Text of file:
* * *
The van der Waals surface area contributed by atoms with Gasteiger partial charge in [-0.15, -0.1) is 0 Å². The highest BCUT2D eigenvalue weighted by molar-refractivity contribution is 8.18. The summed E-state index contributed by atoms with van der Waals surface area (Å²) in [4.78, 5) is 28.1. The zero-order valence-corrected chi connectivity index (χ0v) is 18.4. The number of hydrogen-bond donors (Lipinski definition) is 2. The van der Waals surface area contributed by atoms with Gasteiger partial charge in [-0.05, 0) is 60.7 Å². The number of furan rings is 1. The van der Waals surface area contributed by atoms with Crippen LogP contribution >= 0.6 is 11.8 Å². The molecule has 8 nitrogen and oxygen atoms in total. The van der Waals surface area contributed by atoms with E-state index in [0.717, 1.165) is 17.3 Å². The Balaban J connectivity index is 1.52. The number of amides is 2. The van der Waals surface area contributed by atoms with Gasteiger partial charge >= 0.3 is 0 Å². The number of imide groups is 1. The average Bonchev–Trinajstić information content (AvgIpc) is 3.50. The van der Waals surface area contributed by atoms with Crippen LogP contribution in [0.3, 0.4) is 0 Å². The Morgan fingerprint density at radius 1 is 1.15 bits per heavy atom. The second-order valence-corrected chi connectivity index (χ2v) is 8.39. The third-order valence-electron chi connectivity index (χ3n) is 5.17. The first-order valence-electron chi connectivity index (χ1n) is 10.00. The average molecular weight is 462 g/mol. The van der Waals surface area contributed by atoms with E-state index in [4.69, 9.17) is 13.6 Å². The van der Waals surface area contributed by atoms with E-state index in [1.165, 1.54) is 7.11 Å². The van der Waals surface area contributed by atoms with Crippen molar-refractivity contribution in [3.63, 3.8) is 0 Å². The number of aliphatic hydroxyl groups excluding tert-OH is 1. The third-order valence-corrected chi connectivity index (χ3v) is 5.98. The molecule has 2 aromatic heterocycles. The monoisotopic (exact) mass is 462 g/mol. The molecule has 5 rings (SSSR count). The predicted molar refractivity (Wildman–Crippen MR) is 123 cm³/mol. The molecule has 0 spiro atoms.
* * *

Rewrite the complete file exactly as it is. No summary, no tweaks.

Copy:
The van der Waals surface area contributed by atoms with Gasteiger partial charge in [-0.15, -0.1) is 0 Å². The highest BCUT2D eigenvalue weighted by molar-refractivity contribution is 8.18. The summed E-state index contributed by atoms with van der Waals surface area (Å²) in [4.78, 5) is 28.1. The zero-order valence-corrected chi connectivity index (χ0v) is 18.4. The number of hydrogen-bond donors (Lipinski definition) is 2. The van der Waals surface area contributed by atoms with Gasteiger partial charge in [-0.05, 0) is 60.7 Å². The number of furan rings is 1. The van der Waals surface area contributed by atoms with Crippen LogP contribution >= 0.6 is 11.8 Å². The molecule has 8 nitrogen and oxygen atoms in total. The van der Waals surface area contributed by atoms with E-state index in [0.717, 1.165) is 17.3 Å². The Balaban J connectivity index is 1.52. The number of amides is 2. The van der Waals surface area contributed by atoms with Gasteiger partial charge >= 0.3 is 0 Å². The number of imide groups is 1. The average Bonchev–Trinajstić information content (AvgIpc) is 3.50. The van der Waals surface area contributed by atoms with Crippen LogP contribution in [0.3, 0.4) is 0 Å². The Morgan fingerprint density at radius 1 is 1.15 bits per heavy atom. The second-order valence-corrected chi connectivity index (χ2v) is 8.39. The third-order valence-electron chi connectivity index (χ3n) is 5.17. The first-order valence-electron chi connectivity index (χ1n) is 10.00. The average molecular weight is 462 g/mol. The van der Waals surface area contributed by atoms with E-state index in [4.69, 9.17) is 13.6 Å². The van der Waals surface area contributed by atoms with E-state index in [1.165, 1.54) is 7.11 Å². The van der Waals surface area contributed by atoms with Crippen molar-refractivity contribution in [3.63, 3.8) is 0 Å². The number of aliphatic hydroxyl groups excluding tert-OH is 1. The third-order valence-corrected chi connectivity index (χ3v) is 5.98. The molecule has 2 aromatic heterocycles. The monoisotopic (exact) mass is 462 g/mol. The molecule has 5 rings (SSSR count). The predicted molar refractivity (Wildman–Crippen MR) is 123 cm³/mol. The molecule has 0 spiro atoms.